I was going to argue with Jonathan Chait over the question of why college football is popular when minor league sports are not, but Scott Lemieux beat me to it and basically nailed it.
[I]f college sports would work just as well if it’s turned into a minor league, why aren’t minor-league sports popular? I can’t think of a single example anywhere in the world of a minor-league sport that even approaches the popularity of the major-league version.Lemieux:
The reason college athletics is the sole exception is that it’s college athletics, and not a minor-league sport. The top 500 college players could drop out and form their own league, but, like the NBA Developmental League, nobody would watch it, even if the quality of play was higher than college football.
I find the idea that Chait (or any non-trivial number of fans) will stop caring about Michigan football if players are compensated more fairly implausible in the extreme. For example, did people stop caring about Olympic hockey when (non-Soviet bloc) professionals were allowed to play? Not hardly—the tournaments became so popular even Americans were willing to watch hockey in large numbers. Similarly, fans in Ann Arbor and Tuscaloosa and Eugene and Gainesville will continue to watch NCAA football in large numbers even if players are permitted to make money when jerseys with their numbers are sold to fans.Yeah, that has to be right.
College football has three things going for it over minor league baseball (and hockey, and I suppose the NBA Developmental League for that matter).
1. College football preceded major league football; minor league baseball basically developed after major league baseball, or at best along with hit. Minor league baseball was never the biggest event.
2. College football has meaningful games in which they contest for a championship, which is the entire point of the teams and the game (well, they have problems with it, but still). Minor league baseball is dedicated to developing players for the parent team; the pennant race, and for that matter the games themselves, is largely incidental to that.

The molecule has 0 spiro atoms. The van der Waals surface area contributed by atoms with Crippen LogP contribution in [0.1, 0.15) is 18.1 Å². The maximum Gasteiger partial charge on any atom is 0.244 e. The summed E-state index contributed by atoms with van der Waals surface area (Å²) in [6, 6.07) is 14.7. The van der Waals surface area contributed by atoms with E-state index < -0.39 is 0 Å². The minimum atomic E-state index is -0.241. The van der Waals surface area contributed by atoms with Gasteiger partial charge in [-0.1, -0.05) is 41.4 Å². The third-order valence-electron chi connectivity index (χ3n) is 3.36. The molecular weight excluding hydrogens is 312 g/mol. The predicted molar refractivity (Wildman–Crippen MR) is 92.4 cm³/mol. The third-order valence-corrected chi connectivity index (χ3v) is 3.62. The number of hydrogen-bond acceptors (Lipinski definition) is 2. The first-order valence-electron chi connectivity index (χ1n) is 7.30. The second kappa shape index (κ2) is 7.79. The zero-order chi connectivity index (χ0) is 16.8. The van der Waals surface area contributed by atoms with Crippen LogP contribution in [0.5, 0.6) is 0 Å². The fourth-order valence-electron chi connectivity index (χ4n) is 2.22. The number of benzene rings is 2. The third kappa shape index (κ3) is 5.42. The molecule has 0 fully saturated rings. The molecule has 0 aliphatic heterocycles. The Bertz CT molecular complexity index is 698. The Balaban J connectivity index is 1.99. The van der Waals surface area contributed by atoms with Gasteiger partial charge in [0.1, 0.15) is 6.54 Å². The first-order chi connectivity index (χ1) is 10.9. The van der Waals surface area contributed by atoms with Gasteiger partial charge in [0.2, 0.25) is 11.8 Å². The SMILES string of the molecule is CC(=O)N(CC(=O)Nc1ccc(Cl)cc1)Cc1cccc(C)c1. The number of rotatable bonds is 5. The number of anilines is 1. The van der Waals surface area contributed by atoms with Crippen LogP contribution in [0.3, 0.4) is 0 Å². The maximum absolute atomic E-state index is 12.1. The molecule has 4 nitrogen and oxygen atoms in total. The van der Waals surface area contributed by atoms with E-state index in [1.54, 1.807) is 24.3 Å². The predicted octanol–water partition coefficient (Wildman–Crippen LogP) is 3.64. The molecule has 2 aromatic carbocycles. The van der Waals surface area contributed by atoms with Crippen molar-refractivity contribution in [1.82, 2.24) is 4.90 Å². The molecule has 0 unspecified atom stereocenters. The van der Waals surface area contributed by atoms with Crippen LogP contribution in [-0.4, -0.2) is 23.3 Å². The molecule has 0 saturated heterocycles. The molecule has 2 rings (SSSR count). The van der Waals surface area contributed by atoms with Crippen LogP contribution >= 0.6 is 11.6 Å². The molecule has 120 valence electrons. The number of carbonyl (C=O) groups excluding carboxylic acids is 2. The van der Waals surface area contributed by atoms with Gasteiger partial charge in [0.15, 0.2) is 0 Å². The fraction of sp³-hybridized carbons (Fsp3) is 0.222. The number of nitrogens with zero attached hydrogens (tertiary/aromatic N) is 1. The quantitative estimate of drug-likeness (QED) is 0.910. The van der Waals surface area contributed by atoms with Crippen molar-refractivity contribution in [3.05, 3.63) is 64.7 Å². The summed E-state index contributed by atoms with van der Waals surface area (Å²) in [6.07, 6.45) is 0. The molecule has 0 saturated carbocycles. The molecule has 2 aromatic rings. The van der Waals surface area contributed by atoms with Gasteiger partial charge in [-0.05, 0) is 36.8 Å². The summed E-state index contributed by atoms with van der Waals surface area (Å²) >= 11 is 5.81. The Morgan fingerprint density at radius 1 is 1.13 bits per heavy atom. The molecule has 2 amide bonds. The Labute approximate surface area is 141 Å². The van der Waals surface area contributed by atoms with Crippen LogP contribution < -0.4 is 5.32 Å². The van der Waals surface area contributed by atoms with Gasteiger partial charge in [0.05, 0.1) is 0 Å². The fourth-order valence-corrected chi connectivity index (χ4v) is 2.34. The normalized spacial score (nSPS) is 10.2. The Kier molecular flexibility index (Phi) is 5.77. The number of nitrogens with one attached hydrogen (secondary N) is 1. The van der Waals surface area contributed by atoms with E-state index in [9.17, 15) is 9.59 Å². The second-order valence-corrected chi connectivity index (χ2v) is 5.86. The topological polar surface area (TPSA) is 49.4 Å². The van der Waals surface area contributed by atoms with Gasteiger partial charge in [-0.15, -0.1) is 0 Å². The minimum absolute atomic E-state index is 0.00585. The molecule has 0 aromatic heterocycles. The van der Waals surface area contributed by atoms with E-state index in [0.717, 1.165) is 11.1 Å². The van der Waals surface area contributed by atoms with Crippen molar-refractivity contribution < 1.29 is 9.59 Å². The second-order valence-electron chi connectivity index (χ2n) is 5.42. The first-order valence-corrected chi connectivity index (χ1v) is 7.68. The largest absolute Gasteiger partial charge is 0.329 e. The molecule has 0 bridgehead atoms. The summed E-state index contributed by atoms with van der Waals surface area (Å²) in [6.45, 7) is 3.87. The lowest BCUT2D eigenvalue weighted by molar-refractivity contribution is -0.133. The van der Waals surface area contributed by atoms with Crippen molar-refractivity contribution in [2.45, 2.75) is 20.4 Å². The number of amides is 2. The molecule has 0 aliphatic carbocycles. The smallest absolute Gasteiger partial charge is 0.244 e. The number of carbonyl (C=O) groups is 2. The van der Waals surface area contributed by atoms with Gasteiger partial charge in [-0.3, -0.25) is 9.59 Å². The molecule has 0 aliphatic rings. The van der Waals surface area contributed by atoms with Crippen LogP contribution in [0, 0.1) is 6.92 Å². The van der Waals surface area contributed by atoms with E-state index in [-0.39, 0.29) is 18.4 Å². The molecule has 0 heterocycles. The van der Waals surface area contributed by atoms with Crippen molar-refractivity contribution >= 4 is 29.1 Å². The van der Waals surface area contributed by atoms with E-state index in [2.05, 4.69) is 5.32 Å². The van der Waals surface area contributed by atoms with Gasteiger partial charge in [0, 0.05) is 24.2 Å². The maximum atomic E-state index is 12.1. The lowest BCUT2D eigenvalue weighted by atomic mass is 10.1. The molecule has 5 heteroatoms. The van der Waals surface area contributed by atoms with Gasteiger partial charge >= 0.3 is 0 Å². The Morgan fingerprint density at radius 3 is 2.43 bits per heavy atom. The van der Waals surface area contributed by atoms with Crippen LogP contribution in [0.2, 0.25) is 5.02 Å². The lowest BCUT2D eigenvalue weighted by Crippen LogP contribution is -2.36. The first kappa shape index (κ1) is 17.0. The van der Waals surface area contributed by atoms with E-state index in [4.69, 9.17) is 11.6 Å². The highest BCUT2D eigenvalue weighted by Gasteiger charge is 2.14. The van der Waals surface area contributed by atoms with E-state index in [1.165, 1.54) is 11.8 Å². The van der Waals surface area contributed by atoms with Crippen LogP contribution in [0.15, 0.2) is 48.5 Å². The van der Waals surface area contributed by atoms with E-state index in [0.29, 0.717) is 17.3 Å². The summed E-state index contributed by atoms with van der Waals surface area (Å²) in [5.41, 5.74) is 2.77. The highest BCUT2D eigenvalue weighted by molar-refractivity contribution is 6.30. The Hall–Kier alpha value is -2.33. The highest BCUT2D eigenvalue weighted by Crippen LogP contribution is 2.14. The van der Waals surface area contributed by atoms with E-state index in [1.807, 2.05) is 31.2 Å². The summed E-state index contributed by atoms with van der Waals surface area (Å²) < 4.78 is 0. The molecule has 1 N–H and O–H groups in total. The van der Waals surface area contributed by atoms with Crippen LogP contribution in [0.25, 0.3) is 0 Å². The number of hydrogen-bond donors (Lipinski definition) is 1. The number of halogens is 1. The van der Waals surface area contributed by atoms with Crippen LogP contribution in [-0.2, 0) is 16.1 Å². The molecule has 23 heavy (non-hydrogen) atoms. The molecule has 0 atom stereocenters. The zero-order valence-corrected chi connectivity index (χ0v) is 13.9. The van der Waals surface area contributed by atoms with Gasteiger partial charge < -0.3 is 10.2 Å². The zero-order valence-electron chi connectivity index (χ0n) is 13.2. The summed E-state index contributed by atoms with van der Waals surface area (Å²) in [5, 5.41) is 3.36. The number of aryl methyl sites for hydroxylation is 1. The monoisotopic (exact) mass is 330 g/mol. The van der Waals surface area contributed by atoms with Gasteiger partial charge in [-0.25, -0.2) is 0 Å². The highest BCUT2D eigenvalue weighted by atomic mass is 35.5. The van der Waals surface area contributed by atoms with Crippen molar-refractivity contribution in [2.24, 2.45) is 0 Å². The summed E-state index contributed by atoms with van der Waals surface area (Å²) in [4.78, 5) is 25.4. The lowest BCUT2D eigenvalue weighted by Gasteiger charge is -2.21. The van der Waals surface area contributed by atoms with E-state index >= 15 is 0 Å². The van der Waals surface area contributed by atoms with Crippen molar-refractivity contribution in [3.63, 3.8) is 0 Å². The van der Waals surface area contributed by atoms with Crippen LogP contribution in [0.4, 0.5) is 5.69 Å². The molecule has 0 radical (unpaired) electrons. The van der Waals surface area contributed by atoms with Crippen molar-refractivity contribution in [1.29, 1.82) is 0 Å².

3. And then there's the schedule. Thanks to the cartel in both major league and college football, the colleges get a window almost entirely to themselves, without competition.
I'm looking around and I can't find attendance figures for the old Pacific Coast League, but basically that one meets Chait's challenge of a minor league that approached the popularity of the major league version. Of course, the PCL was shielded from competition by geography, in those pre-TV days. But that's just a different version of how college is shielded from competition.
And you know what? A ton of people watch minor league baseball. The PCL last year averaged just shy of 6000 a game, despite all those disadvantages. No, that's nowhere near MLB, but it's still overall league attendance of 6.7 million, which is actually quite a lot of people...for one of two top-level minor leagues, with plenty more below that.
Now, that's obviously nothing like elite college football. But imagine two reforms. On the one hand, imagine that the PCL went amateur -- the players maybe would get room and board, and let's say they also get education vouchers, but otherwise they don't get paid. On the other hand, imagine that the PCL was a free minor league -- players were under the control of the teams, and teams really put the pennant race first. I don't really know how a top-level independent minor league would do, but I'm pretty confident that it would help more than the amateur thing.
The real way to imagine it is if the old nineteenth century American Association had somehow managed to survive as a free, top-level minor league.Or perhaps if the American League had failed to reach parity with the National League, but was successful enough to make a go of it. Is it hard to imagine such a league having real fan loyalties, and enough of a following to have a solid national TV deal -- and very solid local TV deals?
Now, while I'm totally on Scott's side of the college football argument, I don't really have a dog in that fight. What I do care about is that I'd love to see the baseball minor leagues freed. I grew up in AAA Phoenix, and I've lived for years now in AA San Antonio, and I think it's just awful that we're not allowed to participate in meaningful baseball leagues, with access (unlike today's independent leagues) to the very best players who aren't quite good enough for MLB.